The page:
Therapist

Mental health therapy for chronic illness

The Relationship Between Chronic Illness & Mental Health

When someone is diagnosed with a chronic illness, a lot may change. Depending on the diagnosis and how severe it is, you may experience changes in your lifestyle, level of physical functioning, and even find that your role in your family and community changes, too. You also must deal with the stress of learning how to manage your illness, with the knowledge that it may exist for the rest of your life.

According to Andrea Arzt, LCSW, MSCS, Director of Healthcare Provider Engagement for the National Multiple Sclerosis Society, “Being diagnosed with chronic illnesses such as multiple sclerosis can take significant emotional adjustment and can include many reactions such as grief, anxiety, anger and guilt. How each person copes with these reactions depends on many factors, including individual mental health histories, personal coping styles and sense of resilience, family, work and other social supports. If the chronic illness is progressive, reactions can ebb and flow with the ups and downs of the disease course.”20

You might expect that anyone dealing with a chronic health condition would have a certain level of distress. The amount of stress associated with chronic illness is related to how overwhelming or threatening it seems. Many people may struggle to feel good in their daily lives, comfortable in their bodies, or connected in relationships. Feelings such as grief, sadness, worry or anger may be typical. However, if feelings of distress are impeding your ability to care for yourself or function in your daily life for an extended period of time, it may make sense to seek help from a professional.

The Link Between Chronic Illness & Depression

Individuals with chronic medical conditions have a higher risk of developing depression than otherwise-healthy people.1,2,3,4,5,8 Those who have co-occurring depression and chronic illness are also likely to have more severe symptoms of both illnesses, increased difficulty adapting, and higher medical costs than those who have chronic illness without depression.1

Symptoms of sadness, loss of pleasure and low self-esteem may follow a recent medical diagnosis for many people, but may fade as the person adjusts or as physical symptoms improve.1 Other times, however, these depressive symptoms can persist for an extended period of time, indicating a potential diagnosis of clinical depression.

Common symptoms of depression include:1

  • Feeling sad, irritable, or anxious
  • Feeling empty, hopeless, guilty, or worthless
  • Loss of pleasure in usually-enjoyed hobbies or activities, including sex
  • Fatigue and decreased energy, feeling listless
  • Trouble concentrating, remembering details, and making decisions
  • Not being able to sleep, or sleeping too much. Waking too early
  • Eating too much or not wanting to eat at all, possibly with unplanned weight gain or loss
  • Thoughts of death, suicide or suicide attempts (This symptom should always be checked with a professional)
  • Aches or pains, headaches, cramps, or digestive problems without a clear physical cause and/or that do not ease even with treatment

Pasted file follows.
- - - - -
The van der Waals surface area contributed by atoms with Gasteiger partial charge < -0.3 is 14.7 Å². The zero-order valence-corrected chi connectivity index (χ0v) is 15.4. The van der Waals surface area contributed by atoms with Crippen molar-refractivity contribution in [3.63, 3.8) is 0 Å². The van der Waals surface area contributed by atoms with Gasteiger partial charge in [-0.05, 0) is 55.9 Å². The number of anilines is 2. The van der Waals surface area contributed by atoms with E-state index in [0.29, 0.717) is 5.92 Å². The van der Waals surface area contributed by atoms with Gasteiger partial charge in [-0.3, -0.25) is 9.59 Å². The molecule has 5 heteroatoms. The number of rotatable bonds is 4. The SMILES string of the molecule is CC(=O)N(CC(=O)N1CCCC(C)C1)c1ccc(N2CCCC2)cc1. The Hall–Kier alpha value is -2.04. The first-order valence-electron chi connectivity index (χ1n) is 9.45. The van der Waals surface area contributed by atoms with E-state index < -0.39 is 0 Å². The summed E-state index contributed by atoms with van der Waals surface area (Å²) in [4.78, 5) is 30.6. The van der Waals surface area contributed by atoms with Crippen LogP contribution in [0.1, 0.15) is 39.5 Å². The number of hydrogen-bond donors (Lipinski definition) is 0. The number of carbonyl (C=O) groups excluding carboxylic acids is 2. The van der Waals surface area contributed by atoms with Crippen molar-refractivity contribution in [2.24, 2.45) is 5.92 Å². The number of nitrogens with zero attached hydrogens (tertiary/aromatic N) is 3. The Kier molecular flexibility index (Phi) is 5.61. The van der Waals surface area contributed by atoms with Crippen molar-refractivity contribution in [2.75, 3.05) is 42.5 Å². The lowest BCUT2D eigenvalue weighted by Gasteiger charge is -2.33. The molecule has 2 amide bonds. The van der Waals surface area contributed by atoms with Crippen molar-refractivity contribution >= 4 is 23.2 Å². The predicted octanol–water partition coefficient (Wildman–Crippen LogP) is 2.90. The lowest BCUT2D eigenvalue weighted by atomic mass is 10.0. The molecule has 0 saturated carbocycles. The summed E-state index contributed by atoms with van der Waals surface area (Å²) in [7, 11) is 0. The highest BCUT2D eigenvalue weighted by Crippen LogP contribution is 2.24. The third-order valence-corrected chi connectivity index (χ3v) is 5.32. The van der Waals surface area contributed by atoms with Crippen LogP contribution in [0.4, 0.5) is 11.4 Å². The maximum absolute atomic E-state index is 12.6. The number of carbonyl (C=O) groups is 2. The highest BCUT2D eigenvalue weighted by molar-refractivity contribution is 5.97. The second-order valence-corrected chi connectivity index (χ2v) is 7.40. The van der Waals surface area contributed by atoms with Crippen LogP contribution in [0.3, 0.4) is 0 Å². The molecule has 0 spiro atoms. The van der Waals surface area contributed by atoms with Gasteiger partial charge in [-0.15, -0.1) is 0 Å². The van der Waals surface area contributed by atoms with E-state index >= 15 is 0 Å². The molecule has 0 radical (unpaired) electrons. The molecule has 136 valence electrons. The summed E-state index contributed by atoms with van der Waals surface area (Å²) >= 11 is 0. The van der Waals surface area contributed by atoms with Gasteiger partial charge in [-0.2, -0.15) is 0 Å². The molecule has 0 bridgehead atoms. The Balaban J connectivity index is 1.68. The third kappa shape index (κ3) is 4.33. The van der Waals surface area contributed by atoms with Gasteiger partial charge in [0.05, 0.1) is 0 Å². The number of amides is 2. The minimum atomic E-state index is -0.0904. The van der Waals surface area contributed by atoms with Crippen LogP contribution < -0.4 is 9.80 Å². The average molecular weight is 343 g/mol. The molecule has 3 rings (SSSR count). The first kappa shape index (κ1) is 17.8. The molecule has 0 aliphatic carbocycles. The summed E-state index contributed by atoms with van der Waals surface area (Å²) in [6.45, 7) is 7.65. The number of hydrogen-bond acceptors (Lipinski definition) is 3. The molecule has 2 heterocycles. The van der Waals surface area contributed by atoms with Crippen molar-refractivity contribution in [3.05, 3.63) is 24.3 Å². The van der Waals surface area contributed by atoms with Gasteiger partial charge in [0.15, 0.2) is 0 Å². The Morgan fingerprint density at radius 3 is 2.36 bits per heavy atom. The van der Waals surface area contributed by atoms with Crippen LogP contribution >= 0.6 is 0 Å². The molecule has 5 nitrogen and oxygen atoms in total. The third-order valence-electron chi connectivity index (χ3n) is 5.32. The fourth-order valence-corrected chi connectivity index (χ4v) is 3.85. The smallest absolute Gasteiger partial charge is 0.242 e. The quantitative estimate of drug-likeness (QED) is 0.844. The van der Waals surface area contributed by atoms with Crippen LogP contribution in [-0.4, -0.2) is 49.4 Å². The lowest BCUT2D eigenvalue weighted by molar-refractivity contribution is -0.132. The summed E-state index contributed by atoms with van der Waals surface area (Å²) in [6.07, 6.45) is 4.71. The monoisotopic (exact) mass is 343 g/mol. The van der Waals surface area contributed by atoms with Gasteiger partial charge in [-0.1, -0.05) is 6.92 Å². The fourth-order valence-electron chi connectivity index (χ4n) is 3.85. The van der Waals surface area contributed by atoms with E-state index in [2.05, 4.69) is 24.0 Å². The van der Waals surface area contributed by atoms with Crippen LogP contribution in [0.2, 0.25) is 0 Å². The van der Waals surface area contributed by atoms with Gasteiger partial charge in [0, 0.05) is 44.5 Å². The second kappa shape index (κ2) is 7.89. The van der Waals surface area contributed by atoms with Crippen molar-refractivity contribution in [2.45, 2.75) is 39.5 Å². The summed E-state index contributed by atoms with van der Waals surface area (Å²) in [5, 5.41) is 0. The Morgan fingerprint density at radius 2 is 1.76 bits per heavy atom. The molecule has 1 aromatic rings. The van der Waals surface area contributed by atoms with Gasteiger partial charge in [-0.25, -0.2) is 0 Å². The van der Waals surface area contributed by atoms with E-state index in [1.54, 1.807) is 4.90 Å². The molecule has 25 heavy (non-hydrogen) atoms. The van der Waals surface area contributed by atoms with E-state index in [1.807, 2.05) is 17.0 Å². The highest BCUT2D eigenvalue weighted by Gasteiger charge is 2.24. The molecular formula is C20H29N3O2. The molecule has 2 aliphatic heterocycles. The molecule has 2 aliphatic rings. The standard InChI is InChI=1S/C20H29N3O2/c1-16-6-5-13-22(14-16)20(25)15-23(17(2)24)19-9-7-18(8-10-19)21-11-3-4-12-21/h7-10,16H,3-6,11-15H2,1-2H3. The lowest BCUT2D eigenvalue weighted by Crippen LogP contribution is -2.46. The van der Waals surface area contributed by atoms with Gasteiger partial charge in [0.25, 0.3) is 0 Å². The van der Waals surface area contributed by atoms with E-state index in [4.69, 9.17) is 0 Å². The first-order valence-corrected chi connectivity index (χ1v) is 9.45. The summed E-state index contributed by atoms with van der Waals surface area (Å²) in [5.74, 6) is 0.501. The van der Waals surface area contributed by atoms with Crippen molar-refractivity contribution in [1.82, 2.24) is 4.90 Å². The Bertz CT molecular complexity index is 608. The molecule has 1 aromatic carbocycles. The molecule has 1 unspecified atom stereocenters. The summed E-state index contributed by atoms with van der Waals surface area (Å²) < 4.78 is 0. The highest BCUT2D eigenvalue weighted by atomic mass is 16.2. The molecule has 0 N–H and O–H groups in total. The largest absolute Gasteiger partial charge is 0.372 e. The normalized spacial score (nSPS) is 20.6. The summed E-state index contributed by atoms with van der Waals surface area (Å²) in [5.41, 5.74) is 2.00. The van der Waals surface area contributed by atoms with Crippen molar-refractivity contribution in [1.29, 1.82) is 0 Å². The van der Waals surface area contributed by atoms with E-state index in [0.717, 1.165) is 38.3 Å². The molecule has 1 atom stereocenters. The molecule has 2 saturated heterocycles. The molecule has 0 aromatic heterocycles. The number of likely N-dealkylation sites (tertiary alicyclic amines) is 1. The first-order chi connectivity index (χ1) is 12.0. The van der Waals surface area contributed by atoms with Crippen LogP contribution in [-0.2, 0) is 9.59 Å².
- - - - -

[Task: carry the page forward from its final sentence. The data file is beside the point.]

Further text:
If you’re experiencing symptoms of depression for most of the day, most days for two weeks or longer, it is advised to consult with your medical provider, licensed therapist, or psychiatrist.

Isolation & Loneliness

“Isolation and loneliness are important factors in increased depression. Emotional loneliness, feeling that you do not have others who understand you or what you are going through, tends to feed on itself and it can become harder and harder to reach out to others, increasing the depression and loneliness. Being forced by illness or accessibility issues secondary to the illness to remain isolated in their homes, or even in bed, can lead to people feeling that they are living outside of the functioning world. All of this can become a cycle that affects resilience and coping, and may even lead to pushing others away,” says Arzt.

Relationship Challenges

Chronic illness doesn’t just affect the person who received the diagnosis. Family members often have their roles change to accommodate new health concerns, which can be straining on everyone involved.

According to Arzt, “The same adjustment concerns that affect the person living with the illness occur for other family members, each in their own time and way. Family roles, communication and functioning can all be affected, and the problems can become worse if they are not addressed. As the illness advances and the caretaking needs of the person with the chronic illness become greater, helping family members remain in their roles of parents, children or partners and not allowing the caregiving tasks to become too overwhelming is a constant challenge. Caregiver burden can take a toll emotionally, physically and financially.”

What Chronic Illnesses Are More Likely to Cause Mental Health Concerns?

Mental and physical health are interconnected, and a change in one will almost always influence change in the other. However, there are some chronic illnesses and conditions that can cause people to be more susceptible to mental health concerns.

Chronic illnesses most likely to cause mental health concerns include:

Cancer